100 Really Dumb Things Review
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Players: 3 or more (ages 7+)
Playing Time: 20-30 minutes

If there’s one thing that kids love even more than doing silly stuff, it’s watching grown-ups do silly stuff—and that’s why the outrageously silly family card game 100 Really Dumb Things (You Have to Do While Playing This Game!) is such a hit with kids.

The game’s basic rules are pretty simple. Before the game begins, each of the four youngest players gets to draw one of the four Prop Cards. Each card comes with a prop—a pair of silly glasses, a tambourine, a ring, or a cat nose—and instructions that explain what to do with the prop. If you get the glasses, for instance, you need to wear them until another player stands up. Then you have to pretend to be a teacher, say something smart, and pass the glasses to your left.

Players then take turns drawing a Dumb Card from the deck and do whatever dumb thing it tells you to do. If the card is an Always Card, you have to do that dumb thing whenever it’s your turn. If it’s a Whenever Card, you only have to do that dumb thing when you’re instructed to do so.

Play continues—with players doing more and more dumb things with each turn—for a predetermined number of rounds (the rules suggest eight). Then, at the end of the game, players add up the point values of their cards (which varies, depending on the dumbness of each activity)—and the player with the most points wins the game.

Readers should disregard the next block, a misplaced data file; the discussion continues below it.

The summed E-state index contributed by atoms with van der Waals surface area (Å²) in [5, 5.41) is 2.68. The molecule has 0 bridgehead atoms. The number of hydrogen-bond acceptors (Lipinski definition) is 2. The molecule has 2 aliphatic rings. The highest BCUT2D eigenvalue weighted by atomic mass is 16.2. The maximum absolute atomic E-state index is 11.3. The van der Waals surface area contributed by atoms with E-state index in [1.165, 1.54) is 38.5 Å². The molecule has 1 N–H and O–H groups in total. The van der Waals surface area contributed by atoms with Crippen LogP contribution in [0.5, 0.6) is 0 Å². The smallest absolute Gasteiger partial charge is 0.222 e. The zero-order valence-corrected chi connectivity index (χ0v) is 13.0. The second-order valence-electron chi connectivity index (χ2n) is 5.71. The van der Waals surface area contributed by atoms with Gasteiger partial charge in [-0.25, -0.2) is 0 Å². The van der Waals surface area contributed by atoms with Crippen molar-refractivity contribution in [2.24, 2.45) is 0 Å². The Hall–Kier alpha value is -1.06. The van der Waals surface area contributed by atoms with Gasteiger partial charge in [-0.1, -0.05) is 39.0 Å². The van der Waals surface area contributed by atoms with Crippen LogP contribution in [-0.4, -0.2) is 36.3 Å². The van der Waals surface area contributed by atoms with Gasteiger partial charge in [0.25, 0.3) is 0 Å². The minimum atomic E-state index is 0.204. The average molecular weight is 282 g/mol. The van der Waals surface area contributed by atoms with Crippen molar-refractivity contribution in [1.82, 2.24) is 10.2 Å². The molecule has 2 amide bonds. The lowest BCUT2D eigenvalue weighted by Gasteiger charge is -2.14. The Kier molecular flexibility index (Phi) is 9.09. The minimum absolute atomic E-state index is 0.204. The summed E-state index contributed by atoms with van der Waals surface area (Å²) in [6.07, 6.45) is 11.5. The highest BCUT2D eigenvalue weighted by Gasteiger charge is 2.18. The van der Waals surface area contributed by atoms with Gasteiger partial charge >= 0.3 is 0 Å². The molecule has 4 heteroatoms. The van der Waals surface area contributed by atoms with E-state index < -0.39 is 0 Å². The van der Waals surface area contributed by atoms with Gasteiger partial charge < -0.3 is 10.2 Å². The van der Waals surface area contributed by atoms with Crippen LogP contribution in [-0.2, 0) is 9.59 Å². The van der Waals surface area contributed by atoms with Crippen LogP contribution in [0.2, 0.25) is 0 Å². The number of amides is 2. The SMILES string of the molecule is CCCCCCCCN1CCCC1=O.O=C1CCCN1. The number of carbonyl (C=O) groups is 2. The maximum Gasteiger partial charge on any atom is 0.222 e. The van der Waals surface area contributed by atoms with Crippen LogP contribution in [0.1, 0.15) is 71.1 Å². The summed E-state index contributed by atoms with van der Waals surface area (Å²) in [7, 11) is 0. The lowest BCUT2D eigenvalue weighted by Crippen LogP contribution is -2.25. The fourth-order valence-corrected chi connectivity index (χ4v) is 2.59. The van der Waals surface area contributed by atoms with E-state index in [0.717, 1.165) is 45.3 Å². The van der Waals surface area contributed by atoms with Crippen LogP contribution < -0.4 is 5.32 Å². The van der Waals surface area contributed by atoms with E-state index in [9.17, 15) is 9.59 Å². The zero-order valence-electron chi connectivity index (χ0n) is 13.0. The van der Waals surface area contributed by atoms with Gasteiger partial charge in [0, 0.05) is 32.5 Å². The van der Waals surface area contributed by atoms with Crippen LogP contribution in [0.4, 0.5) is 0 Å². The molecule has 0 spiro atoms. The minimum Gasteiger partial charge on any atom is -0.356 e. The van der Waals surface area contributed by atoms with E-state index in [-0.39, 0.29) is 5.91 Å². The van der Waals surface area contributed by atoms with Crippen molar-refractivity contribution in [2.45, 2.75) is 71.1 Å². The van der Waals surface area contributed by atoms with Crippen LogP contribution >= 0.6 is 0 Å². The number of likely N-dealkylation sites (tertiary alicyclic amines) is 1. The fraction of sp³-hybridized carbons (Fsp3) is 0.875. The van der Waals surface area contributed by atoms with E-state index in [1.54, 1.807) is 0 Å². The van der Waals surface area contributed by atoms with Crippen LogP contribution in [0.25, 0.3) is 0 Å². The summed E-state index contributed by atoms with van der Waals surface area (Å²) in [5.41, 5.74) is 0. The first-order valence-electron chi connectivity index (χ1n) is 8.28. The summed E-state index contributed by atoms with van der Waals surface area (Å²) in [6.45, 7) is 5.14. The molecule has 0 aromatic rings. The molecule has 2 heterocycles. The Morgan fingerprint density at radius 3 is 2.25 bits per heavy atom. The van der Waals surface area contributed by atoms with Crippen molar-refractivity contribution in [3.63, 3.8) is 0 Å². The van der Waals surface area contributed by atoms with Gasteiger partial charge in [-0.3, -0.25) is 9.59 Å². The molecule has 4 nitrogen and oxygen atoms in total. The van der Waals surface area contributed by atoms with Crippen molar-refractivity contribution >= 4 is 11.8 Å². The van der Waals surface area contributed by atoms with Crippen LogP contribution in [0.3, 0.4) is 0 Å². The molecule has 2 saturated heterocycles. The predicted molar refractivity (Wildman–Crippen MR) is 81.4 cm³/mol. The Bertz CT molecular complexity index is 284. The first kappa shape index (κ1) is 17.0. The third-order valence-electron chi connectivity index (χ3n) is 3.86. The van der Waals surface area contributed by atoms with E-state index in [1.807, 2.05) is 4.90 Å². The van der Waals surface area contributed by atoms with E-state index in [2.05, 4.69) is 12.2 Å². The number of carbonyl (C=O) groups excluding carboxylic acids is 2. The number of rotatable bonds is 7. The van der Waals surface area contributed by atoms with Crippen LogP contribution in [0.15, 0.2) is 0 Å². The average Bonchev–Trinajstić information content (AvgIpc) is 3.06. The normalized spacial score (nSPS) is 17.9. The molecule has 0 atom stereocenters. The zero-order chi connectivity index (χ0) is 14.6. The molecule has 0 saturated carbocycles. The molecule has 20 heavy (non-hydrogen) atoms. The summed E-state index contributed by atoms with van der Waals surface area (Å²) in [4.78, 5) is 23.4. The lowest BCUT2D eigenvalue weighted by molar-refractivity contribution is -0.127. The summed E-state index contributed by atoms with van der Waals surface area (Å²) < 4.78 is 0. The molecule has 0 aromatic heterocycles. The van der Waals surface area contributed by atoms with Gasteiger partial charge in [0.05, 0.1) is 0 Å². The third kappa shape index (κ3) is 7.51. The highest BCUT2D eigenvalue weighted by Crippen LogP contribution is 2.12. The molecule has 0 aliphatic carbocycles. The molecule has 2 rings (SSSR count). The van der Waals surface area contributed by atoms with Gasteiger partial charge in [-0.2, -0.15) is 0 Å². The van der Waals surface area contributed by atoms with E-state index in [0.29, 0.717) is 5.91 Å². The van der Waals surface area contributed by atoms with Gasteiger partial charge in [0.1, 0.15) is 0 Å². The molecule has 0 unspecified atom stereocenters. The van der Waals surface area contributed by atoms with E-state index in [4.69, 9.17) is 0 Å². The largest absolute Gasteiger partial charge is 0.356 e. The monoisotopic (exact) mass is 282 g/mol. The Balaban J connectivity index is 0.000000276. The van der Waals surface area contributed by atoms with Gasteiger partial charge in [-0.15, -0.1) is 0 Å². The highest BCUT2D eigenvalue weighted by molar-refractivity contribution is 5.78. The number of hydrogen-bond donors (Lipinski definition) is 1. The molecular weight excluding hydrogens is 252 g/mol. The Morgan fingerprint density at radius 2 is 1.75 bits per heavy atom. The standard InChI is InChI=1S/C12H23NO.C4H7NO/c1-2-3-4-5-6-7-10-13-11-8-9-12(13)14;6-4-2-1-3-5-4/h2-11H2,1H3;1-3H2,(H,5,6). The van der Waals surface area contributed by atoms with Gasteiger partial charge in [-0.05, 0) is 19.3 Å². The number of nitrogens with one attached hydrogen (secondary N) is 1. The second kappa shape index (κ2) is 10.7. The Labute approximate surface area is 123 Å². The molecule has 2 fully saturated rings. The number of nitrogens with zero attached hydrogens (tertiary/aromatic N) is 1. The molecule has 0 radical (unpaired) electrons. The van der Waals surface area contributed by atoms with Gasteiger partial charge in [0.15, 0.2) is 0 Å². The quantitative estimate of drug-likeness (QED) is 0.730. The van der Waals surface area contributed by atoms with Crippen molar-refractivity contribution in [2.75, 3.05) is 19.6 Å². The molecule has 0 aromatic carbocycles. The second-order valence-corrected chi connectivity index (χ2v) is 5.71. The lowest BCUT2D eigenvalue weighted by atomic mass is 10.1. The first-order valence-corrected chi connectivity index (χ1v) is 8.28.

As you may have noticed, you don’t need any special skills—nor do you need to come up with any clever strategies—to play 100 Really Dumb Things. The game doesn’t really have any kind of structure—and there’s nothing especially competitive about it. Instead, it’s just a half hour or so of all-out, non-stop silliness.

Of course, if you’re a competitive person, 100 Really Dumb Things will make you crazy—because there’s really no way to control the outcome. Even the Prop Cards have no influence on the end result; it’s all just the luck of the cards. It does make the game frustrating at times—because it feels completely random and arbitrary—but, well…that’s the point.

Similarly, if you have any inhibitions whatsoever, 100 Really Dumb Things will make you very, very nervous. But if you’re ready and willing to make a complete fool of yourself in front of your family and/or friends, this game is guaranteed to make you laugh until it hurts. Simply put, it’s sheer pandemonium. Before long, the room will be filled with the din of animal sounds and brainy declarations—while players pace around the room, crab walk across the floor, and do the Twist. So, at the very least, 100 Really Dumb Things is good exercise—because you’ll most likely spend very little time in your chair.

If you’re looking for a silly game to play with your family—or to play at your child’s birthday party—look no further. It just doesn’t get much sillier than this. But Grumpy Guses and Shy Sallies need not apply.

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